A fan of old schoolers Gene Hackman and Gary Oldman, the 22-year-old elsewhere asserts inspiration in the “huge amount of young talent” filling Tinseltown currently, namedropping Timothée Chalamet — “killing it” — and the cast of Stranger Things. Of his own aptitude and Berlanti’s casting, the director reckons: “Nick has a wonderful, sly sense of comedy and you immediately root for and connect with him. It was hard for me to imagine anyone else.”
Off-screen, the actor’s “very liberal, middle class household” and Bush-era youth first awoke his politics, something that’s visible on his otherwise guerrilla social channels. “This year was just so backward in American politics, there’s no way you can’t have a say,” he offers of the posts and retweets illuminating each feed. “I usually try and not be [overly political], but I just think that as a citizen you have a responsibility to pay attention. After the next election, maybe things will quieten down, I can go back to posting pictures of mountains.”
Taken from the Spring 18 Issue; out now and available to buy here.
The star of Love, Simon—a film about a closeted gay high schooler—identifies as straight. But with nuance, poise, and the direction of Greg Berlanti, the 22-year-old Robinson’s portrayal of Simon Spier is everything we need it to be.
GQ – There’s a more-than-certain chance you don’t know Nick Robinson. That’s going to change. You’re about to know Nick Robinson the way you knew Ansel Elgort after The Fault in Our Stars became event viewing for teens everywhere. That’s all because Robinson’s turn in Love, Simon feels like a long-overdue moment. The movie follows Simon Spier (Robinson), a closeted gay high schooler who falls in love with an anonymous classmate he’s been chatting to via e-mail. He’s also being blackmailed by another classmate who threatens to out him to the whole school—typical high school stuff, then.
Based on the must-read book Simon vs. the Homo Sapiens Agenda by Becky Albertalli, and directed by the current king of teen TV Greg Berlanti (Riverdale might ring a bell), the film is notable not only because there’s a lead gay character, but because it’s the first gay teen romance ever to be released by a major movie studio. Unlike another queer movie that deservedly found itself swept up in hype and awards-season chatter, Love, Simon isn’t chasing after an art-house crowd searching for picturesque cinematography. No, this is a movie made (quite literally) with teen audiences and their parents in mind.
“One of the things that I think Simon does is that he’s extremely self-aware, basically to a fault, to the point where he is suppressing his own personality out of fear of anyone finding a little tick or inclination that might be perceived as gay,” Robinson explains. “He’s very polite, he’s very nice, but he’s also editing himself constantly, and that, I think, can leave you cold.”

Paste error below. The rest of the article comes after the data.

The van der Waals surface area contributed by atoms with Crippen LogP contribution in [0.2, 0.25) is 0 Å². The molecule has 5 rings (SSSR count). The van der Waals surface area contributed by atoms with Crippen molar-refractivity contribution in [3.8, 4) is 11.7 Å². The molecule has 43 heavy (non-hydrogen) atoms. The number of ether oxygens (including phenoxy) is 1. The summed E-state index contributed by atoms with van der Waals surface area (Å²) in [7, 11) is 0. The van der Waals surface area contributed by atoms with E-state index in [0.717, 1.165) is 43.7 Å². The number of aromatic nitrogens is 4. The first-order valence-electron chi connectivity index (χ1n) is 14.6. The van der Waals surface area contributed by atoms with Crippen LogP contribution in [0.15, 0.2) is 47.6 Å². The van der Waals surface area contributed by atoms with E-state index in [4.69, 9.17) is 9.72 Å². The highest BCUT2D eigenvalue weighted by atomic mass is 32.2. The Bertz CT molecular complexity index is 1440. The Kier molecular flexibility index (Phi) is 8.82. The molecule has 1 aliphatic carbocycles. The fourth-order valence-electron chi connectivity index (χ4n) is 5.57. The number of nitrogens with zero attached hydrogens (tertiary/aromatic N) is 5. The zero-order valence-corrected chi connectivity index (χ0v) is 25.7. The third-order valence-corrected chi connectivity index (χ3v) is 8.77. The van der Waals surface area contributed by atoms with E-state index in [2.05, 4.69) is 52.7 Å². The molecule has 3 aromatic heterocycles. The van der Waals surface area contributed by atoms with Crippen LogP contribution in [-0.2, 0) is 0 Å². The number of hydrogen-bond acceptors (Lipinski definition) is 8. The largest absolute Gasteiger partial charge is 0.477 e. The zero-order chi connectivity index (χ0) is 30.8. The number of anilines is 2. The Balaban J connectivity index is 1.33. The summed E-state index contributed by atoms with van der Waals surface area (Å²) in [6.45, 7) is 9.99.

It’s tapping into this that elevates Robinson’s performance. Despite being an actor who identifies as straight, he harnesses that interior sorrow, loneliness, and emotional turmoil that hiding your identity entails, while never overplaying it for melodrama or dramatic effect. And it’s clear when you speak to him that he carries some of this seriousness with him always. Still, his turn as Simon is what transforms this fairly standard teen romance into emotive and essential viewing.
Nick attended the Los Angeles premiere of Love, Simon on Tuesday (March 13) at Westfield Century City in California.
VULTURE – Nick Robinson grew up watching the classic high-school movies that inspired Love, Simon. Directed by Dawson’s Creek alum and DC handler Greg Berlanti, Love, Simon puts a gay lead at the center of a high-school coming-of-age story complete with awkward romance and friendship drama, where two closeted teens strike up a romance via email.
“Ferris Bueller was a major touchstone for me,” says Robinson, who plays the titular teenager Simon, over the phone. He and Berlanti also talked often about the directing style of The Breakfast Club, which Love, Simon updates with Gossip Girl-esque message boards and group texts. “[John Hughes] was prolific,” Robinson says. “I think it speaks to the power of his storytelling that both Greg and I could grow up on the same films, 20 years apart.” The result is a sweet and simple high-school romance that twists and turns as Simon figures out his online pen pal’s secret identity and navigates his own coming out. Robinson talked to Vulture about working with Berlanti, the movie’s Whitney Houston dance number, and being “popular-ish” in high school.
On Thursday, Nick attended the Love, Simon screening hosted by 20th Century Fox & Wingman held at Landmark at 57 West in New York City (March 8).